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Interview: Goldie Sayers

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While she waits to hear whether her fourth-place finish at the Beijing Games in 2008 could be upgraded to a bronze medal, the former Olympic javelin thrower Goldie Sayers explains why sport can be both amazing and devastating.

Goldie SayersOne element that makes the Olympic Games remarkable is their juxtaposition of extreme highs and lows: some athletes fulfilling their lifelong dreams as others see them shattered, often at the same event.

Goldie Sayers, the British javelin record holder, could produce a case study in that uncertainty.

The classic example is her experience in Beijing, where she threw further than she – or any other Briton ever – had thrown before but came up an excruciating 38cm short of a medal.

Cruelly denied the chance to celebrate the greatest moment of her career on an Olympic podium, eight years later, she recently learned that the medal she had worked hard for throughout her career could be rightfully hers.

The International Olympic Committee alleged in May that Mariya Abakumova, who took silver in that competition, had failed a drugs test when her Beijing sample was reanalysed, appearing to validate Sayers’ long-term suspicions.

If confirmed in the next few months, Abakumova is likely to be stripped of her prize and Sayers will finally be awarded third place, a tangible reward for her superb performance.

“I think it’s a positive step,” she says with a sigh.

“It is not positive for the sport right now, obviously, but there have been clear historical abuses of the system by Russia and cultural change need to happen.

“I had my doubts at the time and that was hard. Certainly, if I were to be awarded a retrospective medal, it would be a sort of vindication having spent 20 years dedicating my life to the sport. It feels like a long time ago now. It was frustrating because I had thrown a personal best, a British record and the largest distance without winning a medal. I was proud of my efforts and I could not have done better.”

This was neither the first nor the last bittersweet moment of Sayers’ career but, mercifully, the rest were down to chance rather than alleged cheating.

Another instance of ecstasy turning into agony occurred in the lead-up to London 2012, when she confirmed her position as a medal prospect by breaking her British record with a world-leading 66.17m throw and injured her elbow at the same meeting.

“It was kind of my best and worst day on an athletics track and my proudest moment alongside Beijing,” she recalls.

“I beat everybody who were going to be my competitors at the London Olympics but three weeks was not enough to get fit after I partially tore my elbow ligament. It was painful.”

The damage meant that Sayers was unable to contend for a medal in front of her home crowd, yet she still regards London 2012 as one of her career highlights.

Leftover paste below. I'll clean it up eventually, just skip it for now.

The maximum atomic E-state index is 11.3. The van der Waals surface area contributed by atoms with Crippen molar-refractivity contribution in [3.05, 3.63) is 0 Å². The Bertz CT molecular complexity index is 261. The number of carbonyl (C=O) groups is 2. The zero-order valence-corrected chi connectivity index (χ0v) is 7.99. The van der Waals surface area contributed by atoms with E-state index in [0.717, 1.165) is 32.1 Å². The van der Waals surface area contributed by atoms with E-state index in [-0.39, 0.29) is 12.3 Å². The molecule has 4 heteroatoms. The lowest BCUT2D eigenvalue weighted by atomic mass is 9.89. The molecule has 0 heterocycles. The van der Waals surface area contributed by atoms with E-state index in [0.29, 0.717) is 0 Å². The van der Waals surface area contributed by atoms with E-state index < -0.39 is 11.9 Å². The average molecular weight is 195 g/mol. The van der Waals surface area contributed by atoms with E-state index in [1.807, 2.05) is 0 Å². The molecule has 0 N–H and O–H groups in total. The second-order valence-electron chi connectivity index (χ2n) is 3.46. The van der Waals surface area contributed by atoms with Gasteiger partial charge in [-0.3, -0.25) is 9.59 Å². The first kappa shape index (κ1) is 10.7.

“It was a shame not to be able to do it fully healthy, but it was the greatest Olympic Games that I had ever been to. What I remember most is standing at the run-up with 80,000 people screaming for you, knowing that they are willing you on.”

Her Olympic appearances are mere glimpses, however, of more than ten years on the global stage. The Suffolk-born athlete first came to international attention on setting a university record at the Loughborough International Match and, at Athens 2004, she qualified as Team GB’s youngest member.

For the sport and exercise science graduate, the secret to spanning two decades at the top is maximising her training.

Sayers uses scientifically-formulated, sports nutrition products from HIGH5 (for who she is an ambassador) to optimise her performance.

Goldie Sayers“I use the Citrus 4:1 Carbohydrate Whey Protein Isolate for sessions where I need to keep my energy levels high. I don’t think that you can be switched on all the time in training or competitions, so I use the chocolate Protein Recovery powder to help me refuel and recover more quickly.”

Likewise, the 34-year-old owes her longevity to her resilience. Amidst the tumult of some worldwide competitions, Sayers has been crowned national javelin champion 11 times and, in 2014, captained Team GB to the most successful European Championships in the history of British athletics.

There is no wonder why she also works as a motivational speaker. “People are not prepared to fail these days, but you have to be resilient,” she insists.

“I think it is important to put yourself in a position where you might fail because sport is not life or death and failure is almost always more common than achievement. You can get over any disappointment and learn from it. Failure is where you learn.”

Sayers will be supporting her friends and team-mates from the sidelines after she failed to qualify for Rio 2016.

Yet, you can be sure that she will come back stronger in both mind and body.

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